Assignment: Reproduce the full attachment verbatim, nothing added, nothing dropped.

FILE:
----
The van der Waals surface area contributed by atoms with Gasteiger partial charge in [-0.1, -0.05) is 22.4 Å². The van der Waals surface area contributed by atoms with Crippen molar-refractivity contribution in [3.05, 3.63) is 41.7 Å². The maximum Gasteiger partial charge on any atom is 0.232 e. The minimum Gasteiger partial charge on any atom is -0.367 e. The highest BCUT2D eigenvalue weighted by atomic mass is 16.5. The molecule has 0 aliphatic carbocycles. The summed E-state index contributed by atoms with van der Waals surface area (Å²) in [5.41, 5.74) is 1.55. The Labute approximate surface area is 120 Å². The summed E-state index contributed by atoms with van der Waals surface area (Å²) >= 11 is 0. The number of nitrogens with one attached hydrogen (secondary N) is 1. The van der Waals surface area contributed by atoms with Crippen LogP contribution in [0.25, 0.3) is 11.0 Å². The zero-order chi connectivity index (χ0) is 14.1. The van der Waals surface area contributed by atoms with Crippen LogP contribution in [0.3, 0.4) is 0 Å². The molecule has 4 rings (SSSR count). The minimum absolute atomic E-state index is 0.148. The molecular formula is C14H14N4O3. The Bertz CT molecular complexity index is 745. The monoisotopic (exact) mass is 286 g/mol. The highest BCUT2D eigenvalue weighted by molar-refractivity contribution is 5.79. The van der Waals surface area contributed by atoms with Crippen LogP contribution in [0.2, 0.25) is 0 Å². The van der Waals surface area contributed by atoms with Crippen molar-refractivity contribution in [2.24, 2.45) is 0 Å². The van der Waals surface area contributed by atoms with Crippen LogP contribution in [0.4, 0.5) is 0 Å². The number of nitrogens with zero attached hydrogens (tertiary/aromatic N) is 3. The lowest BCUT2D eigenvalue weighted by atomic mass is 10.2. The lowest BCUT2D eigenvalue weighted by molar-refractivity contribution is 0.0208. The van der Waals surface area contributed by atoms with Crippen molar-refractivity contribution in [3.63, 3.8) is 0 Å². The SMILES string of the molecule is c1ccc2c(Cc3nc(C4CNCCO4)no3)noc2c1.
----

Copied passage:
The van der Waals surface area contributed by atoms with Gasteiger partial charge in [-0.1, -0.05) is 22.4 Å². The van der Waals surface area contributed by atoms with Crippen molar-refractivity contribution in [3.05, 3.63) is 41.7 Å². The maximum Gasteiger partial charge on any atom is 0.232 e. The minimum Gasteiger partial charge on any atom is -0.367 e. The highest BCUT2D eigenvalue weighted by atomic mass is 16.5. The molecule has 0 aliphatic carbocycles. The summed E-state index contributed by atoms with van der Waals surface area (Å²) in [5.41, 5.74) is 1.55. The Labute approximate surface area is 120 Å². The summed E-state index contributed by atoms with van der Waals surface area (Å²) >= 11 is 0. The number of nitrogens with one attached hydrogen (secondary N) is 1. The van der Waals surface area contributed by atoms with Crippen LogP contribution in [0.25, 0.3) is 11.0 Å². The zero-order chi connectivity index (χ0) is 14.1. The van der Waals surface area contributed by atoms with Crippen LogP contribution in [0.3, 0.4) is 0 Å². The molecule has 4 rings (SSSR count). The minimum absolute atomic E-state index is 0.148. The molecular formula is C14H14N4O3. The Bertz CT molecular complexity index is 745. The monoisotopic (exact) mass is 286 g/mol. The highest BCUT2D eigenvalue weighted by molar-refractivity contribution is 5.79. The van der Waals surface area contributed by atoms with Crippen LogP contribution in [0.2, 0.25) is 0 Å². The van der Waals surface area contributed by atoms with Crippen molar-refractivity contribution in [2.24, 2.45) is 0 Å². The van der Waals surface area contributed by atoms with Crippen LogP contribution in [0.4, 0.5) is 0 Å². The number of nitrogens with zero attached hydrogens (tertiary/aromatic N) is 3. The lowest BCUT2D eigenvalue weighted by atomic mass is 10.2. The lowest BCUT2D eigenvalue weighted by molar-refractivity contribution is 0.0208. The van der Waals surface area contributed by atoms with Crippen molar-refractivity contribution in [3.63, 3.8) is 0 Å². The SMILES string of the molecule is c1ccc2c(Cc3nc(C4CNCCO4)no3)noc2c1.